Hit and Run Review
Fast cars and comedy have never really gone hand in hand. Movies such as the Fast and Furious
franchise have always been about the cars, with the jokes mostly sticking to characters digging at each other and one-liners. Hit and Run,
on the other hand, is all about the humor — with just a side of car porn.
Hit and Run
serves predominantly as a showcase for the comedic style of its creator, actor Dax Shepard. Shepard’s filmmaking debut, Brother’s Justice,
which he also co-directed with partner David Palmer in 2010, went silently, but here he’s convinced his fiancée, Kristen Bell, to co-star and snagged another A-lister in Bradley Cooper to elevate the film’s profile.
The humor in Hit and Run
can best be described as awkward. It’s a lot like Seinfeld
and Curb Your Enthusiasm
in the way it constantly steps back to let the characters verbally break down the tension, event or action that just happened or is happening on screen, only Shepard is less concerned with social taboos and all the characters of “Hit and Run” are a little mentally off in one way or another outside of the central couple.
Shepard plays Charlie Bronson, only that’s not his real name. He lives somewhere in hard-to-find California because he’s in Witness Protection after testifying against some bank robbers a few years back. Since then he’s started a new life and a serious romance with Annie (Bell), who doesn’t know much about his past. When Annie gets an incredible and nearly shoo-in dream job opportunity in Los Angeles — the city Charlie must specifically stay away from — he decides to risk taking her there.
Setting it all in motion is a small contrivance: Annie needs to bring her teaching certificate, which she left in a photo album at her ex-boyfriend, Gil’s (Michael Rosenbaum), house. Gil is still obsessed with Annie and convinced Charlie’s a rapist of some kind because of his shrouded past. Ultimately, he discovers Charlie’s real identity and in hopes of getting Annie back, contacts the very people Charlie must hide from, including Alexander Dmitri, a dreadlocked Cooper with an attitude problem.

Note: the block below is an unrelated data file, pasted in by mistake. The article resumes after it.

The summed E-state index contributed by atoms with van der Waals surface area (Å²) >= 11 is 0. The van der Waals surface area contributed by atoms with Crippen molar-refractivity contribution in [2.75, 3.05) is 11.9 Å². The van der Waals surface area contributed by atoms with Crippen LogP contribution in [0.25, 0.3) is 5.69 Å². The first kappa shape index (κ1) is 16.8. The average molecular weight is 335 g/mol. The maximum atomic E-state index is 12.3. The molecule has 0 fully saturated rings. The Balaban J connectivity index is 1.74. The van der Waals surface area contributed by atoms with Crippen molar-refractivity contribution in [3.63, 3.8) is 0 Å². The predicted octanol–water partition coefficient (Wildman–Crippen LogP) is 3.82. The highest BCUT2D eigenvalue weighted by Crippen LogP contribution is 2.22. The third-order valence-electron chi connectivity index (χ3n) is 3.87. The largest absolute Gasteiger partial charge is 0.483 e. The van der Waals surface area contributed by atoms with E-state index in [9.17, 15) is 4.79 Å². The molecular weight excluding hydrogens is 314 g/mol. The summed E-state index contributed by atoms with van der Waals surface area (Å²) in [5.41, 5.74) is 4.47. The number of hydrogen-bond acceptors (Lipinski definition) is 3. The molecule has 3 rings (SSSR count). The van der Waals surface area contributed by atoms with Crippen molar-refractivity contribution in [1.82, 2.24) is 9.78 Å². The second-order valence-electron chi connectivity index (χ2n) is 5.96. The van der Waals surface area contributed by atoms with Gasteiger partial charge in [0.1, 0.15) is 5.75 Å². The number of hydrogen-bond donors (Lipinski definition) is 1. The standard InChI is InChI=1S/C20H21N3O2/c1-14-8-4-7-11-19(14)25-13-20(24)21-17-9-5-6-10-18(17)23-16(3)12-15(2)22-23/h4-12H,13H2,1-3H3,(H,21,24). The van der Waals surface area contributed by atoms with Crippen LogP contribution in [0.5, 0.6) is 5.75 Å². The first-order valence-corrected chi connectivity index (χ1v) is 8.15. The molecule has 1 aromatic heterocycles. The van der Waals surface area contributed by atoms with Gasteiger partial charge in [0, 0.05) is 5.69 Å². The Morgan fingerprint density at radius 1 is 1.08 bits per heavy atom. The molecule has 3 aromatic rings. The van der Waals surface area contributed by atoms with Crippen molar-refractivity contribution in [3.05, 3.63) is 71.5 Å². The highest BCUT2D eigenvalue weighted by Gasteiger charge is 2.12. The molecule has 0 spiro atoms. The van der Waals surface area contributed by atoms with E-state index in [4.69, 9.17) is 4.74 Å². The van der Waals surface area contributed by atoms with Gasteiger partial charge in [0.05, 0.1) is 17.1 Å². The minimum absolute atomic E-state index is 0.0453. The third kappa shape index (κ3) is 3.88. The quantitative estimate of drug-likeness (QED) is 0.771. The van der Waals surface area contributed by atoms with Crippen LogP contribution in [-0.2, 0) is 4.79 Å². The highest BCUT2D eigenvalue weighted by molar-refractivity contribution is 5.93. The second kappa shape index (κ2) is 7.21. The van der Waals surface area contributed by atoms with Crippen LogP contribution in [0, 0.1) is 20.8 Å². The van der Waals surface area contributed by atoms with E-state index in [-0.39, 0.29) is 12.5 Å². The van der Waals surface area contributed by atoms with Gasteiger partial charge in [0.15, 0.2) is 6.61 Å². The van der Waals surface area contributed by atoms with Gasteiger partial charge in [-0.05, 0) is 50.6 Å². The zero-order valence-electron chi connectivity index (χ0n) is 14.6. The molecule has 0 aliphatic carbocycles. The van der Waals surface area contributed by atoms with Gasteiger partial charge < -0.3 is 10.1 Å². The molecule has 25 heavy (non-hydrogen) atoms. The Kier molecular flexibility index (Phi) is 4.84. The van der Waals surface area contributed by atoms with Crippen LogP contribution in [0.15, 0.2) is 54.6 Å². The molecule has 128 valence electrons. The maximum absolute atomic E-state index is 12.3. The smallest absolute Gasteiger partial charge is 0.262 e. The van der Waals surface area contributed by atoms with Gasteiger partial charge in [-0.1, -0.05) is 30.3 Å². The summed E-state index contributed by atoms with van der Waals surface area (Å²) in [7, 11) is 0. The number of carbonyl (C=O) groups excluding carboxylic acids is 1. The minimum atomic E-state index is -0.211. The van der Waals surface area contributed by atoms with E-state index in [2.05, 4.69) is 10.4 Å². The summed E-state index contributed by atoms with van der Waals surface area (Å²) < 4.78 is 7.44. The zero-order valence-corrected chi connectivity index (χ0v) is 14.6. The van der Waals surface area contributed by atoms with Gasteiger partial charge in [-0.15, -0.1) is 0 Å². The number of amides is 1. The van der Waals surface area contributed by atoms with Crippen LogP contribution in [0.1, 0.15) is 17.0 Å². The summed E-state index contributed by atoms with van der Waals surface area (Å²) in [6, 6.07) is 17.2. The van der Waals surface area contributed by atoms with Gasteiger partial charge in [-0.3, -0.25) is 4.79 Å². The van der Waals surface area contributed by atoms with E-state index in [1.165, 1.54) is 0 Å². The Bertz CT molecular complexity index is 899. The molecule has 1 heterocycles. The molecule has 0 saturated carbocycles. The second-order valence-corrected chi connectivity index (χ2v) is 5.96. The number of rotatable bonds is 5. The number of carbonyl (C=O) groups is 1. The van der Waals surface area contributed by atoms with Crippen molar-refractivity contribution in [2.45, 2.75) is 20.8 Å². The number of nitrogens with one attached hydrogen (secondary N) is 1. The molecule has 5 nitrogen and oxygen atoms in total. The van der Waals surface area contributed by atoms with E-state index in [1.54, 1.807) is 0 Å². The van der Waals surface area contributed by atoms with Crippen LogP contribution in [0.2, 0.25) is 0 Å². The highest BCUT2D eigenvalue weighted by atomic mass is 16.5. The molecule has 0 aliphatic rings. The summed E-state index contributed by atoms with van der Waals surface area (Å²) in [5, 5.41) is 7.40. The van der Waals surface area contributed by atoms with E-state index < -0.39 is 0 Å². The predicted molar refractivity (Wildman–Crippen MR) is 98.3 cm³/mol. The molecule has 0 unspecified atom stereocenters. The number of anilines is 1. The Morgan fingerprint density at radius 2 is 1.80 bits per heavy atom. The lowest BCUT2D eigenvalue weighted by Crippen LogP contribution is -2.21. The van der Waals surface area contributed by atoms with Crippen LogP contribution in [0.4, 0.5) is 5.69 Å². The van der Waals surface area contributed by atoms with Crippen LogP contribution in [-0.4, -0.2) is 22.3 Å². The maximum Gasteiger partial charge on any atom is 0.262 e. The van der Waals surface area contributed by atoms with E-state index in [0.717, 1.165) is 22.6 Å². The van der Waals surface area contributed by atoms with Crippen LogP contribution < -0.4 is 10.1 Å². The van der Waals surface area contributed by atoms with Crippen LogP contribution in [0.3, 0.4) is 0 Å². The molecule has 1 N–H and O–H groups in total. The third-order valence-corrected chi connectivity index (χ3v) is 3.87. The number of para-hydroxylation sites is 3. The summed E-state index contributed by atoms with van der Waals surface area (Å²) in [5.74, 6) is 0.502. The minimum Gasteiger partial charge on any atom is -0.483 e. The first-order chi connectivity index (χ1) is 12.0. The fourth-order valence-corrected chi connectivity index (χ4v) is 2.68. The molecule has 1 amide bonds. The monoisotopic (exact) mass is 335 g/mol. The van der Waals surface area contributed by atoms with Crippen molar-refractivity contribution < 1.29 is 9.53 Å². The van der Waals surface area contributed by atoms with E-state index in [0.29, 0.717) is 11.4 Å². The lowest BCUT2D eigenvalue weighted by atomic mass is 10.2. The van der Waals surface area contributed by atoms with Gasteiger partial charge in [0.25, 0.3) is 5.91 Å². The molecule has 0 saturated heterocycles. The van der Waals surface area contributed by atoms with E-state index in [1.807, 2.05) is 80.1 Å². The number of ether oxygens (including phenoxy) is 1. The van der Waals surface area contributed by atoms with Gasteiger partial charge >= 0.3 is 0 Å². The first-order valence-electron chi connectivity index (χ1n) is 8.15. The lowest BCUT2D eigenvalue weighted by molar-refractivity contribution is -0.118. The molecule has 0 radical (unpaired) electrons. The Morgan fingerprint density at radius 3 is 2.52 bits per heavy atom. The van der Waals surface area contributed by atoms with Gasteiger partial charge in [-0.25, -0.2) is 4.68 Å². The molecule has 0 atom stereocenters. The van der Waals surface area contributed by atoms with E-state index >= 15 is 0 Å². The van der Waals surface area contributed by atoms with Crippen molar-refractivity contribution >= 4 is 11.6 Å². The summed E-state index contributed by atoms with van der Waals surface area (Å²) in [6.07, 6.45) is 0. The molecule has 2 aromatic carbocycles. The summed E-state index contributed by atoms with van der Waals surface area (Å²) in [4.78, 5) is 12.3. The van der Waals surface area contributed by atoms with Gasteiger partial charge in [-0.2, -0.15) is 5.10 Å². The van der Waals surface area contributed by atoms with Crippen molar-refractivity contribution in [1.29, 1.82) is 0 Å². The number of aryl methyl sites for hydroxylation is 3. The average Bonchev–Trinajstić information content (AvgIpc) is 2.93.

It takes some time for all this to build, during which we’re treated to a lot of weirdness. Tom Arnold plays Randy, the incompetent U.S. marshal assigned to protect Charlie who must then take off after him when he leaves town, and to call him a klutz would be a gross understatement. He’s a running punch line in the film, which is fitting because Arnold is sort of a running punch line, but as you’re waiting for the tension to ratchet up in the movie, he’s frustratingly flattening it.
The slow first half of the film will immediately disappoint anyone looking for something high octane with lots of speeding cars and action. There’s plenty of spinning out, chasing and wrecks, plus peeks under the hood for bona fide car nerds, but this isn’t an action movie.
Eventually, Shepard’s style finds its groove in the chaos of Randy, Gil and Charlie’s old gang chasing after him. The characters arguing over trivialities, namely calling each other out on the dumb (and typically violent) stuff they do, works better in contrast with tension and suspense because it becomes less predictable. Before the story really gets going, the humor feels forced and anecdotal because we’re just waiting for Alexander to find out about Charlie and go after him. The script in this sense could’ve used a veteran writer’s assistance to help the plot hit the ground running.
Admirably, the core of the story is way these events test the romance between Charlie and Annie. Shepard and Bell’s real-life chemistry is apparent on screen and the slow beginning includes plenty of legwork to make them people you want to root for. When Annie finally learns exactly who Charlie was and freaks out over it, the two have a very legitimate and believable argument and we yearn for that problem to be resolved, even if the other characters and elements of the film are too borderline psychotic for things to end up any way but happy or in complete ruin.
With the number of oddball supporting characters, random violence, car porn and plenty of meta-talk about relationships, the overall tone of Hit and Run
is ironic. The soundtrack is probably the best example, as it includes Lou Rawls’ recording of “Pure Imagination” from Willy Wonka and the Chocolate Factory
during a car chase sequence, and the film ends with “Let My Love Open the Door,” which has no place in a film unless you’re trying to be cheesy on purpose.
Hit and Run
could be a stepping stone to something bigger and better from Shepard, who might find more success if he took his brand to television or simply found a way to keep the energy up in future films so that the jokes will hit harder. In the meantime, Hit and Run
avoids being total late-August junk, even if most will discover it down the road as a surprisingly decent rental.